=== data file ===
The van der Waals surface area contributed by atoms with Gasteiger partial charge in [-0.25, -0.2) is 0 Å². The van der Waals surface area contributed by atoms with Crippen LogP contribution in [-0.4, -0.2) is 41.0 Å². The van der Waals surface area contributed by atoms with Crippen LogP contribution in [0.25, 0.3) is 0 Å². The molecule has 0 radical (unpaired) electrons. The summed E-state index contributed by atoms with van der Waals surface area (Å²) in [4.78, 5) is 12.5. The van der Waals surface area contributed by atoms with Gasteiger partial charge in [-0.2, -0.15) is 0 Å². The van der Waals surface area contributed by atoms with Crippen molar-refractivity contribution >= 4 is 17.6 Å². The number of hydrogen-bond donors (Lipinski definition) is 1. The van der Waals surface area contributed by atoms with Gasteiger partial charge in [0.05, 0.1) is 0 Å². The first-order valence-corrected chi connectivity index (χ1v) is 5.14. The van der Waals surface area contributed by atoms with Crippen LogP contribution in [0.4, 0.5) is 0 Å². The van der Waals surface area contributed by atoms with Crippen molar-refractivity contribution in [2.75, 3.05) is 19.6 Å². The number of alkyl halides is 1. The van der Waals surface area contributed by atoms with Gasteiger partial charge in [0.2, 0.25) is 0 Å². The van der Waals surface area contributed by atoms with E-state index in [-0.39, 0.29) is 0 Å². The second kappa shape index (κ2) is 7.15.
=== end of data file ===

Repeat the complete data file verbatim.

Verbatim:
The van der Waals surface area contributed by atoms with Gasteiger partial charge in [-0.25, -0.2) is 0 Å². The van der Waals surface area contributed by atoms with Crippen LogP contribution in [-0.4, -0.2) is 41.0 Å². The van der Waals surface area contributed by atoms with Crippen LogP contribution in [0.25, 0.3) is 0 Å². The molecule has 0 radical (unpaired) electrons. The summed E-state index contributed by atoms with van der Waals surface area (Å²) in [4.78, 5) is 12.5. The van der Waals surface area contributed by atoms with Gasteiger partial charge in [-0.2, -0.15) is 0 Å². The van der Waals surface area contributed by atoms with Crippen molar-refractivity contribution >= 4 is 17.6 Å². The number of hydrogen-bond donors (Lipinski definition) is 1. The van der Waals surface area contributed by atoms with Gasteiger partial charge in [0.05, 0.1) is 0 Å². The first-order valence-corrected chi connectivity index (χ1v) is 5.14. The van der Waals surface area contributed by atoms with Crippen LogP contribution in [0.4, 0.5) is 0 Å². The van der Waals surface area contributed by atoms with Crippen molar-refractivity contribution in [2.75, 3.05) is 19.6 Å². The number of alkyl halides is 1. The van der Waals surface area contributed by atoms with Gasteiger partial charge in [0.2, 0.25) is 0 Å². The van der Waals surface area contributed by atoms with E-state index in [-0.39, 0.29) is 0 Å². The second kappa shape index (κ2) is 7.15.